Prospective adult-use pot businesses — even ones already operating as medical marijuana companies — have to obtain a “host community agreement” form signed off on by local officials. And, under state law, communities aren’t held to any timetable for reviewing the permits, which Borghesani says has resulted in unreasonable delays in the licensing process.
Municipalities can also require so-called impact fees from prospective businesses, which are supposed to be “reasonably related to the costs imposed” by a marijuana establishment operating in town.
Two state senators recently wrote to state regulators concurring with Borghesani’s concern about the “widespread” practice of towns using the host community agreements, including excessive impact fees, as a “form of prohibition.”
The Massachusetts Municipal Association, which represents the state’s cities and towns, has pushed back against those criticisms, arguing that municipalities are trying to do their “due diligence” on how to approach a new industry that still conflicts with federal law. Borghesani thinks they’ve had more than enough time.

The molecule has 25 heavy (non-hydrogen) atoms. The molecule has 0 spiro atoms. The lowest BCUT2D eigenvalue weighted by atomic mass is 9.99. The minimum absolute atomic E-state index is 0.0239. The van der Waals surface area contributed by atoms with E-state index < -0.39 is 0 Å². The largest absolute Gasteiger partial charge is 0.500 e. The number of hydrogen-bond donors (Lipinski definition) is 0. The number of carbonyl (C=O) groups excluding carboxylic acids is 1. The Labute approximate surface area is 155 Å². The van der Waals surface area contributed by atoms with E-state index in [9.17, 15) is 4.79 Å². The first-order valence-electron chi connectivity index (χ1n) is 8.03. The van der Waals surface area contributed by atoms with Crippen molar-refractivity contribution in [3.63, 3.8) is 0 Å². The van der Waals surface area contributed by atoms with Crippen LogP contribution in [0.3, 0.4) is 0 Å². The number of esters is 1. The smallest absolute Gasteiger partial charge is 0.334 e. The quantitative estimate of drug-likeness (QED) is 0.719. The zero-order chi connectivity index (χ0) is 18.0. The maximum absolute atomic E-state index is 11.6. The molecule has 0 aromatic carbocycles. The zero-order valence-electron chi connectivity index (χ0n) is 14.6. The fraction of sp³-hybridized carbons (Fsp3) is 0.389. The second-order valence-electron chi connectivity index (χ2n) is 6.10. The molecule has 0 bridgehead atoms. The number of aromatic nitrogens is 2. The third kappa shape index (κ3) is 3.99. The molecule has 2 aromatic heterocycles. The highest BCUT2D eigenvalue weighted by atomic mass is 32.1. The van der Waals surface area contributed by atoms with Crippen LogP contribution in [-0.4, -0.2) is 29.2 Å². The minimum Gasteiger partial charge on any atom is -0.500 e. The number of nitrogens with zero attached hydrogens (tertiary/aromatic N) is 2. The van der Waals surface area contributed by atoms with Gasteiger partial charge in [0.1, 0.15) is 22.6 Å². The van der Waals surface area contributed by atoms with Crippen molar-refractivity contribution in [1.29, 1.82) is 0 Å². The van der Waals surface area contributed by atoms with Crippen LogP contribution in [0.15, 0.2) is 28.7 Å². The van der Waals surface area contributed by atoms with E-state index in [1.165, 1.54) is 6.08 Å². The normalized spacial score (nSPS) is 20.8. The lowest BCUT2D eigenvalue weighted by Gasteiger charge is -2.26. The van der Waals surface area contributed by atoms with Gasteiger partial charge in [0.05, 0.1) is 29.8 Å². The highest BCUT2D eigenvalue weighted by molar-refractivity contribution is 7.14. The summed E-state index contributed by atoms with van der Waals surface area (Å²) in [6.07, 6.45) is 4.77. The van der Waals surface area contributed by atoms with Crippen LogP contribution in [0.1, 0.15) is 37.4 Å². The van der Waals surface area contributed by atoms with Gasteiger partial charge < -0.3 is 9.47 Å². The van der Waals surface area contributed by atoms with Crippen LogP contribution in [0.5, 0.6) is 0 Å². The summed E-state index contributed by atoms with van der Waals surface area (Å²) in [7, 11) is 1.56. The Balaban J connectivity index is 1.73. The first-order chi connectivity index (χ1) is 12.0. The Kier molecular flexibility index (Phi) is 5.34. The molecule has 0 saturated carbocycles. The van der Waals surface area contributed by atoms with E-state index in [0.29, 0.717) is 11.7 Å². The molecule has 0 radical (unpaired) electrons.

“As soon as this was passed in 2016, towns should have started the process of figuring out where they were going to zone,” he said, noting that zoning for controlled substances has been something local communities have governed “for decades.”
Massachusetts also experienced lags in the rollout of its medical marijuana industry, which now has a total of 36 registered dispensaries. And though for different reasons, those delays may now be having somewhat of a carryover effect, even when shops do begin getting online.
“It’s not like Colorado where they already had a hundred medical dispensaries,” Barber said. “Massachusetts is still growing into that medical market.”